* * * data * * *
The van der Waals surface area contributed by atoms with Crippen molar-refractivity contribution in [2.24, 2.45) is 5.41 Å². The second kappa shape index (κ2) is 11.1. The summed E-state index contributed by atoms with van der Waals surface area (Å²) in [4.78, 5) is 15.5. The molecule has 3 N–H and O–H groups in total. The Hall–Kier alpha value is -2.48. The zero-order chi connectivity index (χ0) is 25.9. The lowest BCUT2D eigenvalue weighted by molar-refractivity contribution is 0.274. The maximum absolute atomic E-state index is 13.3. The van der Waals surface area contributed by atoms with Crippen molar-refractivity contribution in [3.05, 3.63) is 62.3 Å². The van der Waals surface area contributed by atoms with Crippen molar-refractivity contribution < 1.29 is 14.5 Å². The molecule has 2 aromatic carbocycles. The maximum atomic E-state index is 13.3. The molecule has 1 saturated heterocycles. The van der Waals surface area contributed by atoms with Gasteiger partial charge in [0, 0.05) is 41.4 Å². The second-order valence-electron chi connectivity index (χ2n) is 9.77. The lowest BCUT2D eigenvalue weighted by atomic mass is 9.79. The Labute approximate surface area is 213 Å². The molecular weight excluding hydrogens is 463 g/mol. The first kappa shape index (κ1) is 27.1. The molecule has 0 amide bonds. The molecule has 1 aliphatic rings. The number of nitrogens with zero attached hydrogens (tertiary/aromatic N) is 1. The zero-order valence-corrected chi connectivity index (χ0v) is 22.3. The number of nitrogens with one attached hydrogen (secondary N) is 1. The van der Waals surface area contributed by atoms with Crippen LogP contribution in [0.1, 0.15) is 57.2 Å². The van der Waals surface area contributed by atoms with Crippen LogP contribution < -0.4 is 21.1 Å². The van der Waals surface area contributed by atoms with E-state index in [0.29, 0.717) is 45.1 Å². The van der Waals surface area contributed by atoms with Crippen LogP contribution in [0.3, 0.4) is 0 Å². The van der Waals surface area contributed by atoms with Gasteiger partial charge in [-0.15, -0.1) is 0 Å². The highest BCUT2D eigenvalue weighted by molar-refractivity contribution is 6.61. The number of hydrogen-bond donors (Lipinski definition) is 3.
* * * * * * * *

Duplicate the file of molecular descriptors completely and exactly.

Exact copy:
The van der Waals surface area contributed by atoms with Crippen molar-refractivity contribution in [2.24, 2.45) is 5.41 Å². The second kappa shape index (κ2) is 11.1. The summed E-state index contributed by atoms with van der Waals surface area (Å²) in [4.78, 5) is 15.5. The molecule has 3 N–H and O–H groups in total. The Hall–Kier alpha value is -2.48. The zero-order chi connectivity index (χ0) is 25.9. The lowest BCUT2D eigenvalue weighted by molar-refractivity contribution is 0.274. The maximum absolute atomic E-state index is 13.3. The van der Waals surface area contributed by atoms with Crippen molar-refractivity contribution in [3.05, 3.63) is 62.3 Å². The van der Waals surface area contributed by atoms with Crippen molar-refractivity contribution < 1.29 is 14.5 Å². The molecule has 2 aromatic carbocycles. The maximum atomic E-state index is 13.3. The molecule has 1 saturated heterocycles. The van der Waals surface area contributed by atoms with Gasteiger partial charge in [0, 0.05) is 41.4 Å². The second-order valence-electron chi connectivity index (χ2n) is 9.77. The lowest BCUT2D eigenvalue weighted by atomic mass is 9.79. The Labute approximate surface area is 213 Å². The molecular weight excluding hydrogens is 463 g/mol. The first kappa shape index (κ1) is 27.1. The molecule has 0 amide bonds. The molecule has 1 aliphatic rings. The number of nitrogens with zero attached hydrogens (tertiary/aromatic N) is 1. The zero-order valence-corrected chi connectivity index (χ0v) is 22.3. The number of nitrogens with one attached hydrogen (secondary N) is 1. The van der Waals surface area contributed by atoms with Crippen LogP contribution in [0.1, 0.15) is 57.2 Å². The van der Waals surface area contributed by atoms with Crippen LogP contribution < -0.4 is 21.1 Å². The van der Waals surface area contributed by atoms with E-state index in [0.29, 0.717) is 45.1 Å². The van der Waals surface area contributed by atoms with Crippen LogP contribution in [0.3, 0.4) is 0 Å². The van der Waals surface area contributed by atoms with Gasteiger partial charge in [-0.15, -0.1) is 0 Å². The highest BCUT2D eigenvalue weighted by molar-refractivity contribution is 6.61. The number of hydrogen-bond donors (Lipinski definition) is 3.